Today, the Supreme Court begins hearing the case of Michael and Yasmin Prest, in what could end up as one of the most significant rulings in recent family law history. The case centres on whether the court has the power to order companies operated by Mr Prest to make payments of lump sums to Mrs Prest in satisfaction of her claims arising on the couple's divorce.
The issue at stake is whether a company, which has its own legal status, can be ordered to pay out on behalf of someone else, albeit someone who controls that company in the first instance. So far, the courts have been divided, with the Court of Appeal being divided on the issue. Family lawyers have come to refer to this as "piercing the corporate veil". Of the the three Court of Appeal judges who heard the case last time, two judges, whose backgrounds are very much in civil law, remain convinced that the veil should remain in tact. That means that the company retains its own legal persona. As it is not a party to the case, it cannot be ordered to make the payments.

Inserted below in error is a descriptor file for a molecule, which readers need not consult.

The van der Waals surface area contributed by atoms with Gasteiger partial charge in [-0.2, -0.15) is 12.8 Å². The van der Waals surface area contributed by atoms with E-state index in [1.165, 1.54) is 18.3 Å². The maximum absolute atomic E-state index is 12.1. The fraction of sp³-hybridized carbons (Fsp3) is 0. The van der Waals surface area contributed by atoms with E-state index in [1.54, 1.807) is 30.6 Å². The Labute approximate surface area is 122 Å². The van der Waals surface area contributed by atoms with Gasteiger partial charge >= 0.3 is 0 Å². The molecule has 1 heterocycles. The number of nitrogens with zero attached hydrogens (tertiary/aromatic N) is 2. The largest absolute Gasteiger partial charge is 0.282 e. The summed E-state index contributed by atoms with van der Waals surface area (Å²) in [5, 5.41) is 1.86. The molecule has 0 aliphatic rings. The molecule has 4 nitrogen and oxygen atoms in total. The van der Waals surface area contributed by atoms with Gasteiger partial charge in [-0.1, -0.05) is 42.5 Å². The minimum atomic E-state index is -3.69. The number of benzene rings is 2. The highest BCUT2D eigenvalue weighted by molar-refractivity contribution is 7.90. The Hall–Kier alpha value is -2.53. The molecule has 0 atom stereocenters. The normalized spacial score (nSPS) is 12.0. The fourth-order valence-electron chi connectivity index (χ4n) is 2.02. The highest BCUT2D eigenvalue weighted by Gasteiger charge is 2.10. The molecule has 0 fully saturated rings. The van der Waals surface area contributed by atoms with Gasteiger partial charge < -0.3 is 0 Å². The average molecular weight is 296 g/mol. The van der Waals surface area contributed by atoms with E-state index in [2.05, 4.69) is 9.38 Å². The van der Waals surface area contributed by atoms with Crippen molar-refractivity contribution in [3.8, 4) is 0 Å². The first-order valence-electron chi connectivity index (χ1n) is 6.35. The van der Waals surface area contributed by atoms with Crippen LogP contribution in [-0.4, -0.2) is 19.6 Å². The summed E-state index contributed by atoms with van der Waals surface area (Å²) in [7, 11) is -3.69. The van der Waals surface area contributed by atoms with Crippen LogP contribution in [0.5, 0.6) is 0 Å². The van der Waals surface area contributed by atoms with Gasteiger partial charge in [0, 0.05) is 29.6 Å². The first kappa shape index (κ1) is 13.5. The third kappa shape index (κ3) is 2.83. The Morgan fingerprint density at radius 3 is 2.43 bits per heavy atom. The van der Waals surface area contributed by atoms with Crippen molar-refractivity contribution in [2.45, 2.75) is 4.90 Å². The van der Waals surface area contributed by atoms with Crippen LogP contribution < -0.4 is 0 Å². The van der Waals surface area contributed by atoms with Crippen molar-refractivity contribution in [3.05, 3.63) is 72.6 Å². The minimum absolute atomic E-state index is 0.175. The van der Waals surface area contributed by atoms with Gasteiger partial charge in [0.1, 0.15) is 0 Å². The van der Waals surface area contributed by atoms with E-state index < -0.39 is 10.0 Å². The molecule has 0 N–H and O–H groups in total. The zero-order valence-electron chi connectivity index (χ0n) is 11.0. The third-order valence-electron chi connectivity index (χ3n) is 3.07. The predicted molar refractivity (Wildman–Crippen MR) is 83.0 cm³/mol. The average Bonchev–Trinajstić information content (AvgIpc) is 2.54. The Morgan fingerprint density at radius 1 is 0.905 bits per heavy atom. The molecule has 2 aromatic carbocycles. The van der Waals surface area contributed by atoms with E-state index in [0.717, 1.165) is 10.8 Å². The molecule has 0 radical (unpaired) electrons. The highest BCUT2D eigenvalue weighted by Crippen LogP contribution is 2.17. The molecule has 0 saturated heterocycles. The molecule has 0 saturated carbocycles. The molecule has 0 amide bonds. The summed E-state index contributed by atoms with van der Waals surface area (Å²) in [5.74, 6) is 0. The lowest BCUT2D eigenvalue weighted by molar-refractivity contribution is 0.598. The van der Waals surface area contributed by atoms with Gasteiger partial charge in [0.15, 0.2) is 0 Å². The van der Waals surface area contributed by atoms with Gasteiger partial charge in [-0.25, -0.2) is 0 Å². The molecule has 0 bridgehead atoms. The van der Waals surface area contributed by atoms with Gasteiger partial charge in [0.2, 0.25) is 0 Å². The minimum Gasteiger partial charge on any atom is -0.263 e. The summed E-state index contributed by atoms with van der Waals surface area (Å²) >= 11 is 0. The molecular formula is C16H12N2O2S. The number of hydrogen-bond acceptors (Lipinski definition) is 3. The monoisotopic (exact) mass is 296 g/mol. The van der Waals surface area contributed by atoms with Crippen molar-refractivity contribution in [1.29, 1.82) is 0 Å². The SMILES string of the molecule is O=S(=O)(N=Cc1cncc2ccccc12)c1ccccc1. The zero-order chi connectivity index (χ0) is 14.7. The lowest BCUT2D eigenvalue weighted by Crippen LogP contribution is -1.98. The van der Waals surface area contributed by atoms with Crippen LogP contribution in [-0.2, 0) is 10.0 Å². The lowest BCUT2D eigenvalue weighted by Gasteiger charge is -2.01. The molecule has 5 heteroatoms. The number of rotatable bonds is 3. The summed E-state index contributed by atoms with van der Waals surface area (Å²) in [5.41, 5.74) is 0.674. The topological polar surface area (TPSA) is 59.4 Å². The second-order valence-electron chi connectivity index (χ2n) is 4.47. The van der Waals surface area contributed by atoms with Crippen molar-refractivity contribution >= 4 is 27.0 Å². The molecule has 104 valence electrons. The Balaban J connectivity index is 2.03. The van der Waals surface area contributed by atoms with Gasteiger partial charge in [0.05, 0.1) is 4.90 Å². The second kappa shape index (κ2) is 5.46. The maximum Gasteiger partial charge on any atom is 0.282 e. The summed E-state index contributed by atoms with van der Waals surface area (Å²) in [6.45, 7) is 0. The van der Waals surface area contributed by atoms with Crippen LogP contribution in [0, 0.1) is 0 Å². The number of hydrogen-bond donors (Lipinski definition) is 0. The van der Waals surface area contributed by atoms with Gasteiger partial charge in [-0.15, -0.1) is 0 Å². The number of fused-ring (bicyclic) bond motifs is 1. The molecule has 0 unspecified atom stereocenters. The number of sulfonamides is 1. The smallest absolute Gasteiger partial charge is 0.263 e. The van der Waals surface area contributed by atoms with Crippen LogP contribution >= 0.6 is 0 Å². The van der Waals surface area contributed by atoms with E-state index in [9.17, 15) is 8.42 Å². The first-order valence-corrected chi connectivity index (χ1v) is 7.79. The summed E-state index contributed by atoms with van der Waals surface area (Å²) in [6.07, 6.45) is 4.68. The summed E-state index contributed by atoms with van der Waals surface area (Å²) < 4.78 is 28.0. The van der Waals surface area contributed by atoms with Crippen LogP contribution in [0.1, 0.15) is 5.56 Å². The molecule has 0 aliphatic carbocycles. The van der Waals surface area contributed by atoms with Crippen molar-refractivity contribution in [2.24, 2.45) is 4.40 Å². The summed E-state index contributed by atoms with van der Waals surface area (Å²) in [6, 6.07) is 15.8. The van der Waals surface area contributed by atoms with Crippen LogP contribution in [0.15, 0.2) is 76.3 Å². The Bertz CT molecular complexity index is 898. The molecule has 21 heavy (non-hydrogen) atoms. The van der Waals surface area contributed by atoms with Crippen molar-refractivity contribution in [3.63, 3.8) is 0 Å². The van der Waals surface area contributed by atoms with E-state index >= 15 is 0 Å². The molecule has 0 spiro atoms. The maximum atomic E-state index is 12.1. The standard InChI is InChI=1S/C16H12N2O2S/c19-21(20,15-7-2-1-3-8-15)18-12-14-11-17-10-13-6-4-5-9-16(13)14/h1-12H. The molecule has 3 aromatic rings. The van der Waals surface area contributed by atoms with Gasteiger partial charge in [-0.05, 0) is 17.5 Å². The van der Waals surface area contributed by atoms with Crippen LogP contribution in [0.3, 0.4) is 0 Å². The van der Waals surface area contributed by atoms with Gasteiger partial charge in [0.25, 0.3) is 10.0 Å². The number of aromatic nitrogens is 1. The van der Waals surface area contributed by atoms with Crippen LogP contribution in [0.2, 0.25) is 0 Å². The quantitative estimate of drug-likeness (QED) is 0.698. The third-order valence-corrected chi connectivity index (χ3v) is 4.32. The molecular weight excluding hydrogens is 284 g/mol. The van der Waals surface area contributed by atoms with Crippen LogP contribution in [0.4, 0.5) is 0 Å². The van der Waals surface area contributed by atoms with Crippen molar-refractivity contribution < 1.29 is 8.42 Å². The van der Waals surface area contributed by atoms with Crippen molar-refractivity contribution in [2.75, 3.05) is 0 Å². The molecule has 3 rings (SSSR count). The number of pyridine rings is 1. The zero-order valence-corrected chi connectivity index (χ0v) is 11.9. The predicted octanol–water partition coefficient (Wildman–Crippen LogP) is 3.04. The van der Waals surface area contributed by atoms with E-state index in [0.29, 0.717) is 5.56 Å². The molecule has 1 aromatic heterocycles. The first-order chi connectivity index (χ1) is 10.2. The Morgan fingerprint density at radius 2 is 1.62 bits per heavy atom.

The third judge, whose background is in family law, took a different view. He saw the company as providing for the family's wealth during the marriage because of the way it had been controlled by the husband. Is it now fair, he argued, for the husband to hide behind the "corporate veil"?
So the highest court in the land has to wrestle with the competing interests of the parties as well as the way the law is interpreted. Their ultimate decision could have very far reaching consequences in determining how "big money" cases in England are decided.